- Living sustainably and non-materially is challenging. In these months, I became more aware of the impact of my consumer behavior and choices on human and planetary health. Sometimes, I feel that I have no responsible option. I learned about the overwhelming emissions generated from flying. I started exploring a non-meat diet almost two years ago. Now I have validated my choice after seeing shocking numbers about the inefficiency of meat as protein. Meat sucks water and nutrients out of the food chain while pumping carbon emissions higher. There are responsible ways to produce meat, but mostly we don’t, and the world has a lot of people to feed. With so much free time, I move more slowly. I don’t jump from thing to thing, place to place. I can be more aware, and I’m shocked about how much non-processable waste I produce and how difficult it is to reduce this. Some things only come packaged in plastic, and it most likely won’t – or can’t – be recycled nor reused. My main choice is to reduce, but I’m only one in eight billion.
- Physical movement and breath form the foundation of my well-being. I am more calm, present, and alive when I take time to move my body and focus on breathing. I’ve gone deep into a yoga teacher training, then fluctuated between routine and non-routine practice. I know, from experience, that breathing and moving are the best way for me to start my day. I will continue cultivating and nurturing my physical body for the remainder of my life.
- Internal conflict may be eternal. I’ve decided to leave Berlin, and I still feel conflicted and uncertain about where to go. In the past 19 weeks, I’ve traveled from Berlin; to Portugal; to parts of Denmark; to Stockholm, Sweden; to Amsterdam – twice; to Seville, Spain; to Rostock, Germany, on the Baltic Sea; to Boston, Nashville, Toronto, across eastern Canada, and the southern coast of Maine; and I spent many days and hours exploring pockets of Berlin’s beautiful summer. I felt varying degrees of home in all of these places. For me, home is an elusive concept. I feel stimulated, energized, and enriched when I explore new environments. Yet perhaps these are all distractions; if so, from what? I don’t know, and that’s okay. I’m being patient.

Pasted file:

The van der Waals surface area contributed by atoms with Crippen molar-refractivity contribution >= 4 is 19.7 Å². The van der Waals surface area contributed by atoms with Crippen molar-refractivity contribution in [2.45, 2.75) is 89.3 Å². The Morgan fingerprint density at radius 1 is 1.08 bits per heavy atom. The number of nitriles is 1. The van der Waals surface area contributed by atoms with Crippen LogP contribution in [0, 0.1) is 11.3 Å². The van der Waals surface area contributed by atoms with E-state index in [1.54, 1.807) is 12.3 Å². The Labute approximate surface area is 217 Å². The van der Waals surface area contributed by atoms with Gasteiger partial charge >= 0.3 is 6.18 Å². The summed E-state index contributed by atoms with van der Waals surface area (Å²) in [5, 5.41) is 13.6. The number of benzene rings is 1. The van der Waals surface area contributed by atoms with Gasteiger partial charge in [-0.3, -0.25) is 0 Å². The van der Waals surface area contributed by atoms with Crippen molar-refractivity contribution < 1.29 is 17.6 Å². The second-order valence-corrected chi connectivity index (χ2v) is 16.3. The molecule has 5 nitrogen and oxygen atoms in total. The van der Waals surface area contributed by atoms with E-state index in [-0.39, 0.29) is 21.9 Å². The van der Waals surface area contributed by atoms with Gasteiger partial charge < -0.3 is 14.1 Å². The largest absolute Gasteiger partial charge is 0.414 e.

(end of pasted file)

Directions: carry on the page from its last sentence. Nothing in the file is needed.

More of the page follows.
- I think everyone is afflicted with trauma. Everyone. You. Me. Yes, you. I see it everywhere, especially in Berlin. I’ve explored what trauma could mean in my past and read literature about the varying degrees of trauma throughout society. I want to break the taboo and encourage social dialogue. Maybe I’ll formally study psychology someday? Many people exercise to relieve stress or build self confidence or purely from an addictive habit, and people pay for gym memberships or fitness classes. I will re-iterate a past hypothesis: we might live healthier, more fulfilled lives by investing in mental health (counseling, therapy, emotional awareness) before or alongside physical health. And caffeine and alcohol are drugs, as much as marijuana, cocaine, heroine, you name it. They’re just socially accepted – and maybe less severe – forms of numbing reality.
I’d planned to write this Christmas letter for weeks and to mail some copies when I was in the US last week, but I didn’t. And I’m following suit with living in the moment. And Brené Brown taught me the importance of shitty first drafts. And this is everything that’s on my mind now.
So, thanks for your support. I’m extremely grateful, despite bouts of uncertainty. And I wish you a moment – however long it may last – of deep presence with your current reality. May we all embrace whatever era we’re in.